It has been eight years since Western Carolina University sophomore Jonathan Cobrda was diagnosed with Type 1 diabetes.
Since then, he has created a one man show with high school mentor Scott Icenhower called “Sweet-n-Low.” In the summer of 2010, the show toured across North Carolina, educating kids and their parents on ups and downs of diabetes told through the eyes of a growing up Cobrda. On Jan. 30, the show premiered at Western’s Fine and Performing Arts Center to a large crowd that raised $2,000 for the Juvenile Diabetes Research Fund (JDRF). Now, “Sweet-n-Low” is going on the road again.
Across scattered dates that fit in his busy schedule, Cobrda is taking “Sweet-n-Low” to the state of Texas and Washington, D.C.
“Right now,” said Cobrda, “I’m getting all my ducks in a row… A lot has to be prepared when brought to fresh eyes. The more I know [the show] the easier it is for them.”
The show will be as similar to the one performed in FPAC as possible. However, if the venues Cobrda will be performing at do not have the right equipment, he will use only the “bare essentials.”
Cobrda, whose love for his project is evident in his words, said the show gets him emotional “every time.”
“I don’t do it enough for me to get tired of the story,” he said. “I can talk about [diabetes] till I’m blue but there’s something really nice about the show… There’s just that one line that catches me off guard, gets me emotional. I usually do a good job of keeping it together.”
As the show continues to grow and gains popularity, Cobrda plans to create more script to the already nearly 11 pages of work. He hopes the script and the “mechanics will gets sharper” through his experiences as a diabetic college student and as the new technologies of diabetic supplies develop.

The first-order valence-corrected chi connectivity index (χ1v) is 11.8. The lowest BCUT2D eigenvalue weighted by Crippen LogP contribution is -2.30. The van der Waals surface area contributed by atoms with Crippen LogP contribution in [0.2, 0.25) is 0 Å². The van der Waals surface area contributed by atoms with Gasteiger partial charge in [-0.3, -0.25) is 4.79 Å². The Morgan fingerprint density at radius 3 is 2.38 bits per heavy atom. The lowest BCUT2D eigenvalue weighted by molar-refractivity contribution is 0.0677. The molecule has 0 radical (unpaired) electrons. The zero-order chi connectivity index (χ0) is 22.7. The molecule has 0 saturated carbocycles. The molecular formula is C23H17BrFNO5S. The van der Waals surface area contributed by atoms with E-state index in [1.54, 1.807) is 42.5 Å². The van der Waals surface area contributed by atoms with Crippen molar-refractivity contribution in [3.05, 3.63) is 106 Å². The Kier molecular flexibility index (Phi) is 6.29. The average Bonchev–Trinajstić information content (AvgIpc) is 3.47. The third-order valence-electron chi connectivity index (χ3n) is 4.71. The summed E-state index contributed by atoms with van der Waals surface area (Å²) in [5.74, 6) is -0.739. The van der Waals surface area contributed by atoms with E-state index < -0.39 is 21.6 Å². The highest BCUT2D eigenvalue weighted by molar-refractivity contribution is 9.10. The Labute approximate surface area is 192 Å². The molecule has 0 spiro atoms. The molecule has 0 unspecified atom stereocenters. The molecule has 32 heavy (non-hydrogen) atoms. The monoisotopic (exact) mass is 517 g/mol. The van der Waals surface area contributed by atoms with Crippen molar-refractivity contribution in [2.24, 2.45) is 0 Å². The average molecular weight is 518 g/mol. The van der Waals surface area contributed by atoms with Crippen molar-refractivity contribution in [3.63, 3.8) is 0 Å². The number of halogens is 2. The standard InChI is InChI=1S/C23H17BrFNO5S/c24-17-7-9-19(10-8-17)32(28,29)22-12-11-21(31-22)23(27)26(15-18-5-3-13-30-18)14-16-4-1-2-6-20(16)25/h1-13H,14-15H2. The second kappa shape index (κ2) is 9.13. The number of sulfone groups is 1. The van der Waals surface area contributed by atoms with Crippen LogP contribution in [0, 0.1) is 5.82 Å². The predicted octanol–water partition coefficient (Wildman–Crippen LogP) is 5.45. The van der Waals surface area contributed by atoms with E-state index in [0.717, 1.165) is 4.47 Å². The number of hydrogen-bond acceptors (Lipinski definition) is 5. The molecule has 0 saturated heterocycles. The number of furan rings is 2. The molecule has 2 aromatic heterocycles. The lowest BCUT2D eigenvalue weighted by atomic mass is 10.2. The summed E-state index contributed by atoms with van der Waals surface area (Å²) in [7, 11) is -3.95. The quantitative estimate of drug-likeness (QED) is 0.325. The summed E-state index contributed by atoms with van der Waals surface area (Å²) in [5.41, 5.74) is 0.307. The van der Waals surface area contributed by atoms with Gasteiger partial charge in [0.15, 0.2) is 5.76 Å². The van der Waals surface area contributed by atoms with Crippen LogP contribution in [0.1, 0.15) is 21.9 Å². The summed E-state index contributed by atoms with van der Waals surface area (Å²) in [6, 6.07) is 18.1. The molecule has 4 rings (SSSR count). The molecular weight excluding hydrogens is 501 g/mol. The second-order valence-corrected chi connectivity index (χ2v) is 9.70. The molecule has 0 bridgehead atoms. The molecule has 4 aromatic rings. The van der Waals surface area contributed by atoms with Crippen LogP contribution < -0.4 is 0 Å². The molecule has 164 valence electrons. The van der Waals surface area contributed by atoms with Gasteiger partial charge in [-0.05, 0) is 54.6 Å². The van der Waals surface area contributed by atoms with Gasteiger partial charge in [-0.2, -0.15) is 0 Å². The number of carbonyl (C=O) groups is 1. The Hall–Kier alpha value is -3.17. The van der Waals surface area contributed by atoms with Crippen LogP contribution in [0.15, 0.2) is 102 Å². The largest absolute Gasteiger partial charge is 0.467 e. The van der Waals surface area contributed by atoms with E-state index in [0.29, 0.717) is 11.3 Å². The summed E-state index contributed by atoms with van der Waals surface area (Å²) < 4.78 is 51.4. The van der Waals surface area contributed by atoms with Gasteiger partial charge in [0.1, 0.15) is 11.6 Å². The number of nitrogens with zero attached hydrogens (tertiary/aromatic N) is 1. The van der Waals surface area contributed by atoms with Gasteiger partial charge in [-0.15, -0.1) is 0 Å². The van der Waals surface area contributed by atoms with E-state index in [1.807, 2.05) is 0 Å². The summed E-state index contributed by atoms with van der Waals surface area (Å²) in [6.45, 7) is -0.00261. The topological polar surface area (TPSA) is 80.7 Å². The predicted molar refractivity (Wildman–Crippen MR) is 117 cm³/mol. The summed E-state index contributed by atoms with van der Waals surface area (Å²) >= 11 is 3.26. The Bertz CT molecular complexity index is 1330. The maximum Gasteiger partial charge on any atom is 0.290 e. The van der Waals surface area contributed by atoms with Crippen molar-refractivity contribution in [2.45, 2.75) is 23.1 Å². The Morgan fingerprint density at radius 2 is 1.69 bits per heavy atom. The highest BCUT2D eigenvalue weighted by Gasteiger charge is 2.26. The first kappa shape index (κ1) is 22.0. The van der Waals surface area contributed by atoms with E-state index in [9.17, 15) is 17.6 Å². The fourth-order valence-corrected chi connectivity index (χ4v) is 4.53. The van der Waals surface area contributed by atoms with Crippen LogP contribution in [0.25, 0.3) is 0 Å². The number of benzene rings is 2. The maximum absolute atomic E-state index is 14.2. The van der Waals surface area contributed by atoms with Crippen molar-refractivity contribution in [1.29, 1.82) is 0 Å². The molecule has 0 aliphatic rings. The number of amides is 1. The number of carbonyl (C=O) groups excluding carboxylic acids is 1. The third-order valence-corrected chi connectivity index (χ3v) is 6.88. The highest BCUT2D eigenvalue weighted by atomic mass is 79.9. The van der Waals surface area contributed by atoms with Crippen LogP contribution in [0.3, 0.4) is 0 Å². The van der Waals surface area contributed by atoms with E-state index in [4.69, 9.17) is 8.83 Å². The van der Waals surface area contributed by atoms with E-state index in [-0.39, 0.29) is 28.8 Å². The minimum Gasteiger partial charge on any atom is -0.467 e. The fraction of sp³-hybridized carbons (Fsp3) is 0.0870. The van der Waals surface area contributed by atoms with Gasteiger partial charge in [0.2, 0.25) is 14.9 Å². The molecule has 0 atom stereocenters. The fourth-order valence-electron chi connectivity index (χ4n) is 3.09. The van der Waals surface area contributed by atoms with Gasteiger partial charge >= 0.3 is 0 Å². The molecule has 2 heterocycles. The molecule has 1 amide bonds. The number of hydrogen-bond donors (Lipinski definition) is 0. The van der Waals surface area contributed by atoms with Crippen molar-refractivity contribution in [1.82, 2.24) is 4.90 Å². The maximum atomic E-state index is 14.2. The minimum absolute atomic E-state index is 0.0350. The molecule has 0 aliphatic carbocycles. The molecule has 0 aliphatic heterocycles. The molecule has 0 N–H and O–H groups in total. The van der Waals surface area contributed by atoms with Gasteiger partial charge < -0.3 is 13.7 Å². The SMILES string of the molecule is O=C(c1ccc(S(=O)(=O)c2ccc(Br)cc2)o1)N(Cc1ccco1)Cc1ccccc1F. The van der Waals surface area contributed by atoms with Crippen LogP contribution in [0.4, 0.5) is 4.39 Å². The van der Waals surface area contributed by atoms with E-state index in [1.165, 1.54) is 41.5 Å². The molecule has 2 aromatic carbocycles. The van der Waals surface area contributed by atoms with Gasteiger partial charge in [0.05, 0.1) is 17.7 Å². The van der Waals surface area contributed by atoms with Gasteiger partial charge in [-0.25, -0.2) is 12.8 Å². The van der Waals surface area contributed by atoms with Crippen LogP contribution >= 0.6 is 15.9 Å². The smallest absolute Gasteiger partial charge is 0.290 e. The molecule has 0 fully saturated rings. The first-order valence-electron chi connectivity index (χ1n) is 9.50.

“Sweet-n-Low” is sponsored by JDFR and a new technology known as the OmniPod. The OmniPod is the first tubeless insulin management system and has readily improved Cobrda’s quality of living. At first, Cobrda was skeptical. Could he trust a machine to take care of something independently that was as important as his insulin injections?
“I was nervous of will it work, will it benefit me,” said Cobrda. “And it has! It’s done absolute wonders for my health.”
Cobrda is also participating in a theater company’s production of “Unto These Hills” in Cherokee, North Carolina over the summer. When he returns to Western Carolina in the fall, he will be auditioning for a role in the musical “Sweeney Todd: The Demon Barber of Fleet Street,” which will be performed at FPAC as their major fall production.
If you did not get a chance to see Cobrda’s “Sweet-n-Low” in FPAC on Jan. 30, you can request the DVD from the Hunter Library at the front desk.